Prayer meeting of the society. Each soc. is connected with a local church, with which and for which it works. Its motto is, For Christ and the Church.' The form of constitution varies somewhat in minor points with the needs of the local societies, but in all organizations the prayer-meeting pledge is required of each member, a consecration meeting is held at stated periods, and lookout, prayer-meeting, and social committees are maintained. The organization is connected with all denominations. The Congl., in which it originated, led for a few years, but the Presb. has (1896) the largest membership, 5.458 Young People's and 2,599 Junior societies; the Congl. now stands second, with 4.109 Young People's and (2,077 Junior societies; the Dis. of Christ are third, with 12.941 Young People's and 1,087 Junior societies; the Bapt. have 2.679 Young People's and 927 Junior, the Meth. Prot. have 975 Young People's and 302 Junior, the Luth. have 854 Young People's and 268 Junior, and the Cumb. Presb. have 805 Young People's and 289 Junior societies. In Canada the Methodists lead, with 1.641 Young People's and 150 Junior societies, known mostly as Epworth Leagues of CE; the Presb. have 1.026 Young People's and 134 Junior, the Bapt. have 173 Young People's and 34 Junior; and the Congl. have 103 Young People's and 40 Junior societies. In the United Kingdom the Bapt. lead and in Australia the Wes. Meth, lead. Penn. has 3,273 societies, N. Y. 2,971, O. 2,311, Canada 3,292, the United Kingdom 3.000, Australia 2.000. France 66. West Indies 63, India 128, Mexico 62, Turkey 41, Africa 38, China 40, Germany 18, Japan 66, and Madagascar 93 societies. $360,173 was contributed by C. E. societies during the year for missionary and church purposes. While charity is inculcated, the members are urged to give to their own denominational work. The united society, which furnishes a medium of communication and supplies needed literature, has its headquarters in Boston. The founder of the soc. is the president, and there is a treas., a general sec., and a board of trustees from various religious denominations and different parts of the country. It has no control over the individual societies, each of which looks after its own interests; and it makes no claim for financial support. Its expenses are met by the sale of its publications and by voluntary contributions. Its official organ is the Golden Rule, published at Boston. Junior Endeavor societies, with the same ends in view as the original soc., organize children between the ages of 7 and 14. At the fifteenth international convention of the societies, at Washington, D. C., 1896, July 9-13, at which there were 40.000 delegates, the number of societies was reported as 46,125; total membership 2,750,000. The number of associate members who had joined evangelical churches during the year exceeded 230,000.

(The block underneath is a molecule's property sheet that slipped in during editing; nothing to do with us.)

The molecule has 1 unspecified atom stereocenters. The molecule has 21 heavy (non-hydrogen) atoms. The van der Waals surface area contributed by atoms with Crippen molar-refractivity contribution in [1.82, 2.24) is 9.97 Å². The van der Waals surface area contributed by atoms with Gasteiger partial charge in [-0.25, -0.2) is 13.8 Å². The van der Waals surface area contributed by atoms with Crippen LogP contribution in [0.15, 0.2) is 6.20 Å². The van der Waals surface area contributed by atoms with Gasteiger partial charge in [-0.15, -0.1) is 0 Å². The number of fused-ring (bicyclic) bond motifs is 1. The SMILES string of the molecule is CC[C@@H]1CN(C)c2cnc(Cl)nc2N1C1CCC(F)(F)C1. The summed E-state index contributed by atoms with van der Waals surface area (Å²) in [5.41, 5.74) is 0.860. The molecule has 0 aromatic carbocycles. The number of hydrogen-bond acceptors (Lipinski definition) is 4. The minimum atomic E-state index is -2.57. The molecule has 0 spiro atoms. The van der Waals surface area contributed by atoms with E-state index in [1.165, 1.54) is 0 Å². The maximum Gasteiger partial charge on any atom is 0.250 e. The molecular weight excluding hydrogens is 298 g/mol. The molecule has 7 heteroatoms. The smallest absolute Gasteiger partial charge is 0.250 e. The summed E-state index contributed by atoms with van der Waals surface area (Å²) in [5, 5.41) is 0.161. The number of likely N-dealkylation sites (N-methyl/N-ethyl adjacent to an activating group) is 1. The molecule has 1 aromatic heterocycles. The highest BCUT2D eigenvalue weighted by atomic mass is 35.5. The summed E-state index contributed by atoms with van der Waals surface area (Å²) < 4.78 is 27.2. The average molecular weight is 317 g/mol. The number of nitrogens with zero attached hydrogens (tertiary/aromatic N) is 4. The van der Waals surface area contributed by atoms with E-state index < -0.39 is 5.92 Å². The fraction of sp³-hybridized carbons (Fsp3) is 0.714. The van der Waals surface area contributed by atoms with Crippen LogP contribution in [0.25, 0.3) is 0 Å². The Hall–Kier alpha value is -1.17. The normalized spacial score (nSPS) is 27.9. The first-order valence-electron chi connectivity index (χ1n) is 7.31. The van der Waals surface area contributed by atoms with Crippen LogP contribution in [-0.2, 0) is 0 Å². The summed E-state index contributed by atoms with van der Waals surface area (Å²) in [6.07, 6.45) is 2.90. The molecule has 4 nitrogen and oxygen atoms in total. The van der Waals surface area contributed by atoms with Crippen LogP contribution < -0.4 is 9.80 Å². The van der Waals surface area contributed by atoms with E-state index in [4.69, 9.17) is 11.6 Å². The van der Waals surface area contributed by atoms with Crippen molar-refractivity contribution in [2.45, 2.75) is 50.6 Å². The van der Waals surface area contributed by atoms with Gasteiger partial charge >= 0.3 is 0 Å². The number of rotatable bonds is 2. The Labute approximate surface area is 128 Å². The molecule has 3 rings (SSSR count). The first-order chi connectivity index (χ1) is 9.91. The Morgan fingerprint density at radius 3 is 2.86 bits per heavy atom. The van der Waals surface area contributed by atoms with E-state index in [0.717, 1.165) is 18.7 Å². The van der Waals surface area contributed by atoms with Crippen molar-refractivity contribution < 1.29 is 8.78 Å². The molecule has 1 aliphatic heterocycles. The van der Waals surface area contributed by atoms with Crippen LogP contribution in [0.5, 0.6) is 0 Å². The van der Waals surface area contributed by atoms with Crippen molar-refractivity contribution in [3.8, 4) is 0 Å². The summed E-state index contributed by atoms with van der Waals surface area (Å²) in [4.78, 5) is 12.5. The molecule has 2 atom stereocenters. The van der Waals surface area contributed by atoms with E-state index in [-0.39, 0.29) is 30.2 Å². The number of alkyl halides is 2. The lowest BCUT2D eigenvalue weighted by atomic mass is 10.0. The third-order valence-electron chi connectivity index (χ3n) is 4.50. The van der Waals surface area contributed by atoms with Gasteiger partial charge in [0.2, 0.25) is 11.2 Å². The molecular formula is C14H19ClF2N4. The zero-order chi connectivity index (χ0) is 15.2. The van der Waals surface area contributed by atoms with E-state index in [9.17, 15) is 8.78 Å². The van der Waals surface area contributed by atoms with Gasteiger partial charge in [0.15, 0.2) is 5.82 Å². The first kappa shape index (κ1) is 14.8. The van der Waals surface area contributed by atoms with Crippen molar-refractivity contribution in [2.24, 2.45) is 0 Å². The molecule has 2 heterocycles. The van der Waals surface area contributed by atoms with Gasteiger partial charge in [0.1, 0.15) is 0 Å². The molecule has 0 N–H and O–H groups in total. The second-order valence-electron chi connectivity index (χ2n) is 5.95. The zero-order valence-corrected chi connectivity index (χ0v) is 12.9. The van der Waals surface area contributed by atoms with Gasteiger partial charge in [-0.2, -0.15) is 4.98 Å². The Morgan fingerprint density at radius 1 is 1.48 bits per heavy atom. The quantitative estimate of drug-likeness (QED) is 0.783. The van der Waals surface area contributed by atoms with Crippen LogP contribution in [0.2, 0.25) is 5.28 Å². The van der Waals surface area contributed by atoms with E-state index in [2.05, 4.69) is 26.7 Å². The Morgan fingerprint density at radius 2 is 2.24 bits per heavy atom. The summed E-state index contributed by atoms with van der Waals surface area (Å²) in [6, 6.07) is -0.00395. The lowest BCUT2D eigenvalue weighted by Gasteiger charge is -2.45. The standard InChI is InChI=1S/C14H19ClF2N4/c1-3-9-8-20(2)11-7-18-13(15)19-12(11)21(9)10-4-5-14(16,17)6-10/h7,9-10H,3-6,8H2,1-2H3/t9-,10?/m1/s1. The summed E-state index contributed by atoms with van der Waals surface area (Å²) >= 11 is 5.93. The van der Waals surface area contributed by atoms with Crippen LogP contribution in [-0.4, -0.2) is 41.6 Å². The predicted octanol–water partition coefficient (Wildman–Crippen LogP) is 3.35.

CHRISTIANIA: capital of Norway, in the province of Aggerhuus, in a beautiful open valley on the n. side of the Christiania Fiord. C. is the seat of the Norwegian govern


ment, the superior courts, and the Storthing. Besides the suburbs of Pipervigen, Hammarsborg, Vaterland, and Greenland, the town consists of C., properly so called (laid out by Christian IV., 1614, in a regular parallelogram of 1,000 paces in length and breadth); the Old Town or Opslo, where the bishop resides, and the citadel Aggerhuus, from which the broad straight streets of the town can be fired upon. The most important public buildings are the royal palace, the bank and exchange, the house of representatives, or storthing, the governor's palace, and the cathedral. There is also the university, the only one in Norway, opened 1813, with a staff of 46 ordinary, and six extraordinary professors. About 1,500 students attend it annually. This institution contains, besides various scientific collections, a library of about 250,000 vols., a botanical garden, and an observatory (59° 54′ 42′′ n. lat., and 10° 50′ e. long.), opened 1833. C. has also some good schools and learned societies, of which the Society for Northern Antiquities' is famous. The manufactures of C. are cotton, oil, paper, soap, and bricks. There are also numerous distilleries and corn-mills. It exports in considerable quantities wood, iron, anchovies, and glasswares. Over 2,000 vessels annually enter the port (which, however, is closed by ice for four months). It has regular steam-boat communication with Gottenburg, Copenhagen, Kiel, Hull, and Leith. C., by means of its bay, is connected with Drammen (pop. 18,838), famous for its extensive trade in timber, etc. The scenery of the whole bay is unsurpassed in beauty. Pop. (1891) 150,444.